Adrianna Bevilaqua | The Innovator 25
AG_BeliviquaThe Innovator 25:

Adrianna Bevilaqua

Chief Creative Officer 
M Booth
New York

Creative Services

Recognized for pushing boundaries and making smart connections between ideas and contemporary culture, including reaching out to the 'non-mom' demographic of adult women with 'Shades of Otherhood.'

Where does the PR industry need to innovate the most?
Media innovation. The heart of public relations lies in an intimate understanding of media. First it began as traditional media, understanding editors, the news cycles and ensuring we gave clients the right context to insert ourselves into the days next conversation. Then social media blew up and the industry quickly adjusted to the idea that we do not need to rely solely on third party media to tell stories, we could use platforms to talk to consumers directly.   

Next up is emerging media and technology. The internet of things is enabling new ways for brands to improve the life of consumers. Data is creating hyper-personalized media, transforming digital media from displays and targeted ads (i.e. spam) into predictive content that can provide delight and utility to the user.  

This is the next big wave and the companies that can innovate how they think and create around the media of today and tomorrow will win by attracting forward looking talent and clients.

How innovative do you think the PR industry currently is? 
More innovative than other marketing disciplines. Since our practice began in the space of earned media we have historically been the discipline that listens most to consumers, and understands sentiment in context. We've used those insights to inform, create and excite audiences through dynamic content, partnerships, events, experiences, ambassadors, spokespeople, culture-jacking...the list goes on. In general we have been able to do more with less (resources) compared to our counterparts.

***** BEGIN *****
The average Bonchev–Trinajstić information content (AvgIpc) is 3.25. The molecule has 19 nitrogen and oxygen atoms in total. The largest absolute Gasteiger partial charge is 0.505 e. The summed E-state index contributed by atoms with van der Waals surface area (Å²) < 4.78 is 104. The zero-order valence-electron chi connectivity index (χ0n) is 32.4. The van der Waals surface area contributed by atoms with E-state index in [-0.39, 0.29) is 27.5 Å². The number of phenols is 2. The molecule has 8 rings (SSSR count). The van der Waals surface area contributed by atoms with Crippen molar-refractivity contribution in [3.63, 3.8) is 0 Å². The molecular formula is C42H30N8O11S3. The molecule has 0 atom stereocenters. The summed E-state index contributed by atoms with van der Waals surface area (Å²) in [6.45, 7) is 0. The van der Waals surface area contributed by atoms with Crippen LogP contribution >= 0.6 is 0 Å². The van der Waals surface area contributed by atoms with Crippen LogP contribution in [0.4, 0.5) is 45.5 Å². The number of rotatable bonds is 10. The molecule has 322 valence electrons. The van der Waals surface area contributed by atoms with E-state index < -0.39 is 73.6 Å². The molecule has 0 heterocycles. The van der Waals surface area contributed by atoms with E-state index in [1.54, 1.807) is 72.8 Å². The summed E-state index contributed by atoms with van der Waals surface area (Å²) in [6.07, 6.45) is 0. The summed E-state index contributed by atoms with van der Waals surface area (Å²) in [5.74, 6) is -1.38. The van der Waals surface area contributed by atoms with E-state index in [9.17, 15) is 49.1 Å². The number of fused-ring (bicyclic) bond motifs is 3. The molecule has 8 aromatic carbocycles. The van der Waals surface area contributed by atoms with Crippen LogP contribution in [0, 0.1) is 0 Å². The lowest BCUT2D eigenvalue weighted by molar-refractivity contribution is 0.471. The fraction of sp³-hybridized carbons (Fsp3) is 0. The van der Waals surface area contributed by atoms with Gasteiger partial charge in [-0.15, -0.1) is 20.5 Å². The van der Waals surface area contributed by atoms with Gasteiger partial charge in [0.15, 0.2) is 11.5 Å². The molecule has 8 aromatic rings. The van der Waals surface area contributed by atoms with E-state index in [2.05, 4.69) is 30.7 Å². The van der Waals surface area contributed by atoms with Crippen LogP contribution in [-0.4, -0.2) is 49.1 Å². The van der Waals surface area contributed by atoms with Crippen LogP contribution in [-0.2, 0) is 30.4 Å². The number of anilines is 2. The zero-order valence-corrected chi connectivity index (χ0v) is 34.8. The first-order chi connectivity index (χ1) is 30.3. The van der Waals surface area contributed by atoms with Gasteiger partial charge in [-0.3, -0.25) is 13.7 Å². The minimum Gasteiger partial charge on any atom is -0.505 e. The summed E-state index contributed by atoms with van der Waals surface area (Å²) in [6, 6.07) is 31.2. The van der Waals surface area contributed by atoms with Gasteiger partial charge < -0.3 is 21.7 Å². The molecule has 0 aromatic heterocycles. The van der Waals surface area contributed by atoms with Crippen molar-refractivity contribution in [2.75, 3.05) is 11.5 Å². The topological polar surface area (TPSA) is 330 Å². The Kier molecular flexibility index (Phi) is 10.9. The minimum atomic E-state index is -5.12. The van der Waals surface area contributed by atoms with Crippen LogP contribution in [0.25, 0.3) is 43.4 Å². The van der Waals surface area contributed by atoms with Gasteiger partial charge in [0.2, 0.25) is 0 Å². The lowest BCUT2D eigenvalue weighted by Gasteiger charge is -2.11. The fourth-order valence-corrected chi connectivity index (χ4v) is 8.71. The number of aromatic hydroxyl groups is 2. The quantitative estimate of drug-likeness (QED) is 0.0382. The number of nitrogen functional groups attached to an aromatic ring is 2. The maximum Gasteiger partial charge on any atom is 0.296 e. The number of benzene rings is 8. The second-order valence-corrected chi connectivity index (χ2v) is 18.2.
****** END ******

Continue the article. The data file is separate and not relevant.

I chuckle at integrated agency meetings when advertising agencies talk about native content like its a new idea. It's a new idea to them. PR has been placing brands, client and ideas into editorial content for almost 100 years. The thing we could probably learn most from advertising is not around innovation, it's about how to sell what we are doing.

What is most important for the PR industry to do to foster more innovation?
Make things. Smart companies will invest in people and resources that can make things that are worth sharing with the world. Today that is content. Tomorrow it will be technology, new products, and things we have not even imagined yet.

In your opinion, the most innovative PR/communications campaign in the last 12 months.
The communication around the show GIRLS nails it for me. It's unapologetically on brand and draws from amazing cultural insights for this audience and then uses those insights to inspire ideas for new media channels and content.  

From launching a hilarious snap chat channel to casting Hannah as a branded content editor instead of her true passion, to be a journalist, they've merged the world of GIRLS with how real girls are living today.